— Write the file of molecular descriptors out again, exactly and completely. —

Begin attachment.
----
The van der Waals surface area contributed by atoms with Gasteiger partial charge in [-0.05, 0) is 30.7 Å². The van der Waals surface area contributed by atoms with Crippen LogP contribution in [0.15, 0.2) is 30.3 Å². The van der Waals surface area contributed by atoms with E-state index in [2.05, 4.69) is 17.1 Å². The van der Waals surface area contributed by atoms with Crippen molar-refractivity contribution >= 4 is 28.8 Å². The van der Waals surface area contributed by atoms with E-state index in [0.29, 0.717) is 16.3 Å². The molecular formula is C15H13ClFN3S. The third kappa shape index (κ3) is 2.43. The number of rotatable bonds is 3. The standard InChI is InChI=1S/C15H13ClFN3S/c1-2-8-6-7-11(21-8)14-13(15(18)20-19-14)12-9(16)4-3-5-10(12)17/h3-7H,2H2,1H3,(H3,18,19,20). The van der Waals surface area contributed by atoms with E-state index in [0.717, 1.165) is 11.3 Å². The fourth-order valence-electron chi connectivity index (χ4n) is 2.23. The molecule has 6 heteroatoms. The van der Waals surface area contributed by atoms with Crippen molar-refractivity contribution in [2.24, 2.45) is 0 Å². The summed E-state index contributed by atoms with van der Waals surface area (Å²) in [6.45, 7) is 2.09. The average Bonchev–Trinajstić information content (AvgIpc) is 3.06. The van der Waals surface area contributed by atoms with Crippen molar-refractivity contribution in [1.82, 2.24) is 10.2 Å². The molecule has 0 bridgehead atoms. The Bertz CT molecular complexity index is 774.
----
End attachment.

The van der Waals surface area contributed by atoms with Gasteiger partial charge in [-0.05, 0) is 30.7 Å². The van der Waals surface area contributed by atoms with Crippen LogP contribution in [0.15, 0.2) is 30.3 Å². The van der Waals surface area contributed by atoms with E-state index in [2.05, 4.69) is 17.1 Å². The van der Waals surface area contributed by atoms with Crippen molar-refractivity contribution >= 4 is 28.8 Å². The van der Waals surface area contributed by atoms with E-state index in [0.29, 0.717) is 16.3 Å². The molecular formula is C15H13ClFN3S. The third kappa shape index (κ3) is 2.43. The number of rotatable bonds is 3. The standard InChI is InChI=1S/C15H13ClFN3S/c1-2-8-6-7-11(21-8)14-13(15(18)20-19-14)12-9(16)4-3-5-10(12)17/h3-7H,2H2,1H3,(H3,18,19,20). The van der Waals surface area contributed by atoms with E-state index in [0.717, 1.165) is 11.3 Å². The fourth-order valence-electron chi connectivity index (χ4n) is 2.23. The molecule has 6 heteroatoms. The van der Waals surface area contributed by atoms with Crippen molar-refractivity contribution in [2.24, 2.45) is 0 Å². The summed E-state index contributed by atoms with van der Waals surface area (Å²) in [6.45, 7) is 2.09. The average Bonchev–Trinajstić information content (AvgIpc) is 3.06. The van der Waals surface area contributed by atoms with Crippen molar-refractivity contribution in [1.82, 2.24) is 10.2 Å². The molecule has 0 bridgehead atoms. The Bertz CT molecular complexity index is 774.